Biological Interactions Data

interest group
Image by Boris Smokrovic

Conveners

Antonio Mauro Saraiva
Full Professor, Universidade de São Paulo, Escola Politécnica
Research Center on Biodiversity and Computing - BioComp. USP
Av. Prof. Luciano Gualberto, travessa 3, nº 158, sala C2-56, São Paulo, Brazil

Jen Hammock
Project Manager, Encyclopedia of Life, Smithsonian
National Museum of Natural History, MRC #106
10th St. & Constitution Ave. NW, Washington, D.C. 20560, USA

Core members

Name Affiliation
Anne Thessen  Oregon State University
Annie Simpson  U.S. Geological Survey
Antonio Mauro Saraiva  Universidade de São Paulo
Chris Mungall  Lawrence Berkeley Laboratory
Dmitry Schigel  GBIF Secretariat
Ely Wallis Atlas of Living Australia
Francisco Pando  Real Jardín Botánico, CSIC
Jennifer Hammock  Encyclopedia of Life, Smithsonian Institution
John Wieczorek  University of California, Berkeley
Jorrit Poelen  Global Biotic Interactions
José Augusto Salim  Universidade de São Paulo
Juliana Saragiotto Silva  Instituto Federal de Mato Grosso
Katja Schulz Smithsonian Institution
Lydia Buntrock (last: Institute of Molecular Parasitology, HU Berlin)
Prabha Prabhakar Strand Life Sciences
Quentin Groom  Meise Botanic Garden
Remy Jomier  Service du Patrimoine Naturel
Willem Coetzer  South African Institute for Aquatic Biodiversity

Summary

Scientists use a variety of methods to collect, record, and store biological interaction data, that include predator-prey, parasite-host, pollinator-plant, among others. Uses for those data are equally diverse, as they are collected primarily to answer different scientific questions. Biological interaction data can be very important in other situations and domains. For example, they could play an important role in building decision support systems for conservation and sustainable use in agriculture.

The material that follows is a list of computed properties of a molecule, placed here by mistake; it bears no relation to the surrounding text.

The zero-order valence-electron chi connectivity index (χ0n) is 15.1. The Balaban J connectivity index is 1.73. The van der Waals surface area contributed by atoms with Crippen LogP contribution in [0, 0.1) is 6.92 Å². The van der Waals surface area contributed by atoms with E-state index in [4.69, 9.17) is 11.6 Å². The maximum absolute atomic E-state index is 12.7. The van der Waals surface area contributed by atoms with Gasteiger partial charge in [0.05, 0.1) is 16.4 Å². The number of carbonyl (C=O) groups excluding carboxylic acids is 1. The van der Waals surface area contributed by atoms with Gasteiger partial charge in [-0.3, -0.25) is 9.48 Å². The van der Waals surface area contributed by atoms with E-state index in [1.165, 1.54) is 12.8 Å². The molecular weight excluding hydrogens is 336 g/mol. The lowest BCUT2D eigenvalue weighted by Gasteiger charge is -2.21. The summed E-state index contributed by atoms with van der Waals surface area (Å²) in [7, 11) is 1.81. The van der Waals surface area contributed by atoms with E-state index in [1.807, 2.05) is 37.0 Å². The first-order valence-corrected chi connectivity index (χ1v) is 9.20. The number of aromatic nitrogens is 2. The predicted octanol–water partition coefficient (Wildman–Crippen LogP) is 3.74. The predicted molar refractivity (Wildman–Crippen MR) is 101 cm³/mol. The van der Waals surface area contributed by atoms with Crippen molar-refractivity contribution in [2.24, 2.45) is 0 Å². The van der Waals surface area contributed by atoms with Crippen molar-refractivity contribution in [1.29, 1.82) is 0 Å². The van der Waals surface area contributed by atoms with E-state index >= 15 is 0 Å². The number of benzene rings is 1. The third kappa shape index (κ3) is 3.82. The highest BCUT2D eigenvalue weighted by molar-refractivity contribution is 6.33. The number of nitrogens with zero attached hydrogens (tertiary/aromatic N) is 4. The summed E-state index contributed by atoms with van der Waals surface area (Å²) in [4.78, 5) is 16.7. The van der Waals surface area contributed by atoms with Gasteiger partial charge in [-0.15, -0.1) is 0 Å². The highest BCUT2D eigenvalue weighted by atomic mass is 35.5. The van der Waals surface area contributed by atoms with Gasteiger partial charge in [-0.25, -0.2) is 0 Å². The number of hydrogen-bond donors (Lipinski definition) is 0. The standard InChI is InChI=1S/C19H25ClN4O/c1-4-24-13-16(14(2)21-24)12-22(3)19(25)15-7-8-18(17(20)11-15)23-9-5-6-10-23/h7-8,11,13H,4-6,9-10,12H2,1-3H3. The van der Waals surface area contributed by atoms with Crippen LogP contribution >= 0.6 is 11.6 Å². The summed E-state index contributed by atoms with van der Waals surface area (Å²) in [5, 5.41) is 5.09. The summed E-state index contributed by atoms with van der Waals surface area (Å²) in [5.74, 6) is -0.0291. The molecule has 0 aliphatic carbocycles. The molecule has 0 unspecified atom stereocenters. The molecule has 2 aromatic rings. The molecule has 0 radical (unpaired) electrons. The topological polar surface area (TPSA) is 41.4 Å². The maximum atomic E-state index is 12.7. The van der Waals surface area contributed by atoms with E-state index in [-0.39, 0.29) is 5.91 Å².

Despite of their importance, a very limited amount of biological interaction data is available online, especially if compared to the amount of data registers available on occurrence data portals, which have been boosted by the development and adoption of a data standard, the Darwin Core. Numerous efforts are underway to aggregate, organize, and efficiently disseminate biological interaction data. However, we lack a formal data standard to support that work.

Therefore, in this Interest Group we want to discuss, formalize and develop a common background to help standardize biological interaction data in the Biodiversity Informatics community, avoiding duplication of efforts, sharing knowledge and solutions. Our final aim is to promote digitization, sharing, aggregation and, ultimately, a wide use of biological interaction data.

Becoming involved

During the 2016 TDWG Conference, in Santa Clara de San Carlos, Costa Rica, a group of people has gathered to start discussing this issue under the TDWG umbrella. We, now, propose the creation of an Interest Group on Biological Data Interactions where this topic can be discussed within the broader biodiversity informatics community. All interested parties are encouraged to become involved with the Interest Group or specific Task Groups it may convene in the future. Membership of the group is open. If you work with biological interaction data at any level, whether digitization, publication, aggregation or analysis, and you would like to be able to universally share and benefit from all advantages which a data standard can provide, you are welcome to join the Biological Interaction Data Interest Group.

Please contact the convenors or any core member about how to become involved.

The TDWG process requires that any new Task Group be launched through an Interest Group. The Biological Interaction Data Interest Group can facilitate establishment of new Task Groups that relate to this topic. Please contact the convenor to discuss potential projects or join existing Task Groups.

Resources

https://github.com/tdwg/interaction